Due to the start of the low season, I ended up being the only participant (something I was to experience a few times during my trip), and was therefore treated to a personal tour by head tour guide, Jim. Springbank are one of only six distilleries left in Scotland that malt barley themselves on site. I took full advantage of this and was shown some barley being steeped and even got to turn the malt myself.
Less than half a mile from Springbank is their sister-distillery, Glengyle. Reopened in 2004, only one room of the distillery is currently used and only for one month every year. The six men who make the whisky at Springbank move over to Glengyle to action the production there. The barley is malted and milled at Springbank and then taken over to Glengyle where the process starts in the mash tun. The whisky produced here will be called Kilkerran (due to there already being a Blended Malt called Glengyle). There is a limited edition release each year called “Work in Progress”, until 2016, when the first addition to the ongoing range, the 12 year old, will be launched. Hopefully production can be increased at this point to make full use of the distillery.
Kilkerran, Work in Progress, 8 Year Old – Being a driver, and only being able to have one small nosing sample in Campbeltown, I decided to choose something I wouldn’t normally try, something we don’t stock and to take the opportunity to see how Kilkerran was progressing. The nose is one of toffee and vanilla, which follows through on the palate. A hint of spice and bitter chocolate are present too. A delicious dram, the distillery is showing great potential, which makes me quite excited for the first proper release in 4 years’ time!
Then it was time to head up the A83 to catch the ferry to Islay, the original destination of my trip. As most of the distilleries on the island are situated next to the shore, I could see them on the way into port. Coming into Port Askaig the two in question on this occasion were Bunnahabhain and Caol Ila. My first stop was to be the latter of these.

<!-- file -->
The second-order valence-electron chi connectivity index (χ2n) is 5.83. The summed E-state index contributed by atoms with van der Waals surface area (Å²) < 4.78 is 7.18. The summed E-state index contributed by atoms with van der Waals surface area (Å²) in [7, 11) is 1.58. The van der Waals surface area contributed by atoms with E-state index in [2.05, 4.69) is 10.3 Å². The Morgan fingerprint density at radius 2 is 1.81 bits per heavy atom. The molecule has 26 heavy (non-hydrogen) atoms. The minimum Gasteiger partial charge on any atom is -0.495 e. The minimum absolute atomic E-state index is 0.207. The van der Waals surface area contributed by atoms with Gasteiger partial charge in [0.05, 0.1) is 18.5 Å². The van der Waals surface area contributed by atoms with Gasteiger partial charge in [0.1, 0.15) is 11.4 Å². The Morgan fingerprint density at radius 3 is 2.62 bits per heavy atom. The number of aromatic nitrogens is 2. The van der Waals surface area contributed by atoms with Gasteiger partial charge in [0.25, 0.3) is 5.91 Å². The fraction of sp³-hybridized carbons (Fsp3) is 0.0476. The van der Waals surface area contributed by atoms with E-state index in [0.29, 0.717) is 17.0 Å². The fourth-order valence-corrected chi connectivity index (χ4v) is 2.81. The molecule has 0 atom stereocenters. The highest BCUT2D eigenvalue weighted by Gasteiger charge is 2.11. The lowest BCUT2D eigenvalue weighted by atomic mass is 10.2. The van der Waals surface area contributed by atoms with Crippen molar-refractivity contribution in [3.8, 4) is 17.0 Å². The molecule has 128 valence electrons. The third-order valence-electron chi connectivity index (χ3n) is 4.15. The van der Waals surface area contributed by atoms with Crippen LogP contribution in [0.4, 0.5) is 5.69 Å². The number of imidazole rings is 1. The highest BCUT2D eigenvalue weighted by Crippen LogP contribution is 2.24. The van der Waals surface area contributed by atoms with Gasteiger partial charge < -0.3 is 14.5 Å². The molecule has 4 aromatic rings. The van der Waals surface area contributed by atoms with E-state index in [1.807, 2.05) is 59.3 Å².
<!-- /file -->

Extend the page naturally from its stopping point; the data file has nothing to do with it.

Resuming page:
Caol Ila, Islay
Upon arrival, I have to say it wasn’t quite what I was expecting. Rebuilt in the 1970s, it looks more like a school Science block than a distillery and has more of a factory feel than any other in Scotland.
Through one of the windows, I caught a sight of the large stills, each one of which holds 21000 litres (compared to 2000 for Kilchoman or even the 12000 at Springbank) and the distillery gets through a massive 324 tonnes of malt every week!
The reason for this is that only around 5% of the distillery’s production goes into Caol Ila. The rest is used for producing the peated malt that forms the backbone of Johnnie Walker and Bell’s. This was a useful visit, not just to see the size of the distillery, but part of the reason for my trip was to see the differences between the distilleries. After all, the same three ingredients are used everywhere (water, barley and yeast) and it is the small differences in a variety of places, for example the fermentation time, still shape, still size and barrels used in the ageing process, that produce the various tastes and styles of the resultant whiskies.
One interesting fact I learnt here, is that due to the amount of spirit produced here, it is all sent via tanker to Edinburgh to be put into casks and stored. The warehouses at Caol Ila are all filled with Lagavulin!